Actually, you don't need a PC to do "real work"

Credit: (c) Can Stock Photo

A notion persists among many analysts, IT pros, and even users that you can't work productively on a mobile device, especially smartphones because of input and screen size limitations. I believe this is a false premise based mostly on a lack of imagination about the ways we work, especially when thinking about Microsoft Office and heavyweight enterprise applications.

If we start to rethink work applications in mobile terms, we can begin to develop highly useful apps that let us get work done on the fly, on any device.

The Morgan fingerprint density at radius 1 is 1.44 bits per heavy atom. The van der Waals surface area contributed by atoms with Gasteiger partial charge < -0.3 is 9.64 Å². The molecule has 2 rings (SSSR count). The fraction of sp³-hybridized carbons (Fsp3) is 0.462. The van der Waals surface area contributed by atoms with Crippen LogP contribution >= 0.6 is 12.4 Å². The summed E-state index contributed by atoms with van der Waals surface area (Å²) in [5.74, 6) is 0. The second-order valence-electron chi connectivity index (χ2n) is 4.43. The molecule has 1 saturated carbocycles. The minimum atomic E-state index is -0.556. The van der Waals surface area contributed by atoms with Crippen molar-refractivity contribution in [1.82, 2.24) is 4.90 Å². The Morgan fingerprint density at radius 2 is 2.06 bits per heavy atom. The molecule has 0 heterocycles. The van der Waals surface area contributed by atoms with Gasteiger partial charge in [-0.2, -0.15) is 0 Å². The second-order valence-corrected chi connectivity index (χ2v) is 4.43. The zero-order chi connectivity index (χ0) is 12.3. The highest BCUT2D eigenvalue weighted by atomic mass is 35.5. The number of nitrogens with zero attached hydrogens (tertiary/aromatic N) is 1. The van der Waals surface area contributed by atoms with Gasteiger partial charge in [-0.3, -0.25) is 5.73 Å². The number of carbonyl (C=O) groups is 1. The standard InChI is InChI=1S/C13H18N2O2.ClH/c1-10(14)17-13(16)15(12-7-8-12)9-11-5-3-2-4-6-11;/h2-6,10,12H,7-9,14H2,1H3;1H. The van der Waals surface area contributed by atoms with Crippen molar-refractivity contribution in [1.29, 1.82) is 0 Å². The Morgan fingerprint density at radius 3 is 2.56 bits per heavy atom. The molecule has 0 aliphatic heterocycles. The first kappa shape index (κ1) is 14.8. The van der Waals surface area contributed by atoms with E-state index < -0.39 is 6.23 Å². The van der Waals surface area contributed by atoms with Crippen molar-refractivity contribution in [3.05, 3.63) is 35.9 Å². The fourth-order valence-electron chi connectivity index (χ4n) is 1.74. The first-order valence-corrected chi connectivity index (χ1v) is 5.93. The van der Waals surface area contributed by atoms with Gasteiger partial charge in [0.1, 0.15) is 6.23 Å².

In fact, Microsoft's entire mobile strategy is based on the idea that mobile devices have failed to this point in business because the have not allowed us to do "real" work. From Office 365 to the snap-on keyboard on the Surface tablets, the whole idea behind Microsoft's approach is to recreate the PC experience on a mobile device. But this entirely misses the point of creating a new way of working that takes into consideration the mobile experience that takes advantage of the strengths of touch devices.

If we could produce tools that push content to you, that are designed to limit input by typing; if we could rethink applications from ones that were created for a PC with a keyboard and a mouse to ones on a smaller screen using mostly the tip of your finger, then we could begin to take advantage of this medium and move beyond the PC era to an era of mobile work.